Two months after voting themselves a huge pay raise, legislators have not exactly been burning the midnight oil. But then that’s nothing new. (Boston Globe) It’s Trump’s fault! Speaker Robert DeLeo says legislative discussions have been sidetracked by constant focus on the latest outrage over President Trump. (Boston Herald)
Sen. Jamie Eldridge of Acton wants to install a single-payer health system in Massachusetts. (Telegram & Gazette)
Pot power play: State Treasurer Deb Goldberg is resisting growing sentiment in the Legislature that her office should not have sole oversight of the state’s new marijuana law. (Boston Globe) With a special Beacon Hill committee considering changes to the law, Lawrence DiCara says there is a long history of the Legislature applying fixes to measures passed by voters — and there’s nothing wrong with it. (CommonWealth)
Outrage at President Trump was fully channelled into the St. Patrick’s Day breakfast in South Boston yesterday, where pols “took aim at the president the left loves to hate,” reports the Herald.
A Framingham police union has filed a pair of complaints with the state Department of Labor Relations protesting a decision by the acting police chief banning officers from performing out-of-town details and rescinding special pay for certain positions. (MetroWest Daily News)
House Speaker Paul Ryan signals a willingness to compromise on legislation replacing Obamacare in advance of a critical vote. (Time)
Thomas P. O’Neill III says President Trump’s proposed budget shows shocking values. (CommonWealth)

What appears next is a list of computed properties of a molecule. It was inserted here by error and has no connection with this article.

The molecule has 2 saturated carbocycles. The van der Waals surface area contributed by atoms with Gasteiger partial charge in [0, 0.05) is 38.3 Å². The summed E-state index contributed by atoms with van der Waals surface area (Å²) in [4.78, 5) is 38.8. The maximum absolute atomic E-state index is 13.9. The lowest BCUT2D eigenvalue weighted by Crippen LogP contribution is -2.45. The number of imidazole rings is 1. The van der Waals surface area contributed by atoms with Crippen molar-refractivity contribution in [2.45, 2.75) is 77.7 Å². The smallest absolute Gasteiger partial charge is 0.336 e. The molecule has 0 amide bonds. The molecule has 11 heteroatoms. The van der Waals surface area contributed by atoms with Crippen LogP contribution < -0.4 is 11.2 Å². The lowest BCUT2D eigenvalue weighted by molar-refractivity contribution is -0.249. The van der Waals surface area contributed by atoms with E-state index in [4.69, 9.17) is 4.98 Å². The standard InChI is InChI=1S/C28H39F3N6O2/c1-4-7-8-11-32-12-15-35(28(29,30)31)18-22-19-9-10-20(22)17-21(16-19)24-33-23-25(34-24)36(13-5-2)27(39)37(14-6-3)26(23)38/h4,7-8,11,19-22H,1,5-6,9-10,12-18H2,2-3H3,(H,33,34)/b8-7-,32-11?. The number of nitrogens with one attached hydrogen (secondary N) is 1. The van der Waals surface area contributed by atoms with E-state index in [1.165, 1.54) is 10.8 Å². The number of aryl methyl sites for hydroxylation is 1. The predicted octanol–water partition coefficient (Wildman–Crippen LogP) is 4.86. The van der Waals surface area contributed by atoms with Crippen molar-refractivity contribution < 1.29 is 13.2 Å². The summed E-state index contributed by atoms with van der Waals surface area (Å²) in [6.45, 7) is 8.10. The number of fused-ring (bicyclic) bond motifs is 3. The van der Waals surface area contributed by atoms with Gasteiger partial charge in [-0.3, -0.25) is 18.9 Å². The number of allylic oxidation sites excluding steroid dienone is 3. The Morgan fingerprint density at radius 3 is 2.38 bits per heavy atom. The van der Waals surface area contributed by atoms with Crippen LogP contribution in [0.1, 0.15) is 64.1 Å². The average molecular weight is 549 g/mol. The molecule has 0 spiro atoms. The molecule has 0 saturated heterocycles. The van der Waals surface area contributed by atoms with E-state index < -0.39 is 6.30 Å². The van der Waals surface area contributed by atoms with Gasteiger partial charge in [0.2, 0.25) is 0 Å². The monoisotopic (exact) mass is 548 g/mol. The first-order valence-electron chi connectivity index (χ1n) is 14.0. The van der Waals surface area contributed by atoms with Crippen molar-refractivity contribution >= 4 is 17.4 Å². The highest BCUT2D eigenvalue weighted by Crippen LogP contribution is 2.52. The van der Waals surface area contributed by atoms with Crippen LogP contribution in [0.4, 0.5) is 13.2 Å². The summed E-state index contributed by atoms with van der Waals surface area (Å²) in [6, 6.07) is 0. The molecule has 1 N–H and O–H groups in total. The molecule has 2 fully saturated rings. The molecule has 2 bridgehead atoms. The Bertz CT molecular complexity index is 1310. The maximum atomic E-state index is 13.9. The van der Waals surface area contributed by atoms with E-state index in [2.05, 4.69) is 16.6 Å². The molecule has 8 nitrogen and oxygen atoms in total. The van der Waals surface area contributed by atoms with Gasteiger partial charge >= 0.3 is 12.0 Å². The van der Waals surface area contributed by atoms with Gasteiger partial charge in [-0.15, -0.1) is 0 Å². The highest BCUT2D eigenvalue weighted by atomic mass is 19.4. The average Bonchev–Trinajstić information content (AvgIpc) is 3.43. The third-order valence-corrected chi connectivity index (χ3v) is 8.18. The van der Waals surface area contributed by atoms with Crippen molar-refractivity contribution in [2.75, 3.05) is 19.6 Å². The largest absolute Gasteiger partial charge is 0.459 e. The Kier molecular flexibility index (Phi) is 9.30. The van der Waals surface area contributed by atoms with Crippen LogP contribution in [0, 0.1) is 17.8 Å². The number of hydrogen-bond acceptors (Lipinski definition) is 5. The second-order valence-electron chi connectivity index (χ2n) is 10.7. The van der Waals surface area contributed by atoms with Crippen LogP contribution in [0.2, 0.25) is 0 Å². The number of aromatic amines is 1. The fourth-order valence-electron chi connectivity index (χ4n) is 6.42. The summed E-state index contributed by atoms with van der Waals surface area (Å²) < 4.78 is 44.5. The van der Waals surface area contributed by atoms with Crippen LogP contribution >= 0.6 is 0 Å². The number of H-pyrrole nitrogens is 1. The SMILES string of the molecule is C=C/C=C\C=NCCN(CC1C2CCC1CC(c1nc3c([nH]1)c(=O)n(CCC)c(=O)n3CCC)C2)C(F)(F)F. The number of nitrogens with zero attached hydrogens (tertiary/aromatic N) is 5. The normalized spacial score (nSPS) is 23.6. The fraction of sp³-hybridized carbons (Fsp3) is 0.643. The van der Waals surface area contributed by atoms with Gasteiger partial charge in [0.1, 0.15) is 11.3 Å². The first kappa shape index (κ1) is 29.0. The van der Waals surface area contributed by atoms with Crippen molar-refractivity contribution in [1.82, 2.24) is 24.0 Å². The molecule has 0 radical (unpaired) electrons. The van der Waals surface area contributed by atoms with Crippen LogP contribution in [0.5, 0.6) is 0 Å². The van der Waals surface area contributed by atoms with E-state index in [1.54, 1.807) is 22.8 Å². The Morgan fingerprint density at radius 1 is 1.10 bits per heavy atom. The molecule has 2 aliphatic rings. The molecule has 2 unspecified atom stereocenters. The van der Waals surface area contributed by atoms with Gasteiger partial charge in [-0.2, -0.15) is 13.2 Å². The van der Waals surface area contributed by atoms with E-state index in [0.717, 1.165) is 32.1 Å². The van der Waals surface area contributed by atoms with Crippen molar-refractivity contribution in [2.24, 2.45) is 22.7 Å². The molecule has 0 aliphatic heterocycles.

Former US attorney Preet Bharara was reportedly conducting an investigation of possible illegal stock trading by Health and Human Services Secretary Tom Price when New York’s top federal prosecutor was fired by President Trump. (ProPublica)
Trump apologist Jeffrey Lord says former President Barack Obama should be subpoenaed to testify on the baseless allegations that he had the phones at Trump Tower tapped. (American Spectator)
The Herald says William “Mo” Cowan’s status as a former US senator means he’ll have unrivaled access to the clubby world of the Senate in his new post as vice president of legal policy for General Electric.
The New York Times chronicles the meteoric rise and the ongoing fall of activist hedge fund manager William Ackman, whose investment firm may have set a record with a $4 billion loss from its stake in a pharmaceutical company. Ackman’s company, Pershing Square Capital Management, is one of 28 investment managers for the Massachusetts state employees’ pension fund and was the recent focus of a campaign finance violation. (CommonWealth)
Automobile insurance premium costs are heading up, thanks to much higher costs to repair today’s computer-saturated cars and increases in accidents due to distracted drivers. (Boston Globe)
A new report from a human services trade association says the state will need at least 25,000 more human service providers in the next decade as demand for services coupled with a shortage of applicants is straining the workforce. (The Enterprise)
China’s taste for American lobster is growing fast as the country set a new record for imports of the crustacean with more than 14 million pounds. (Associated Press)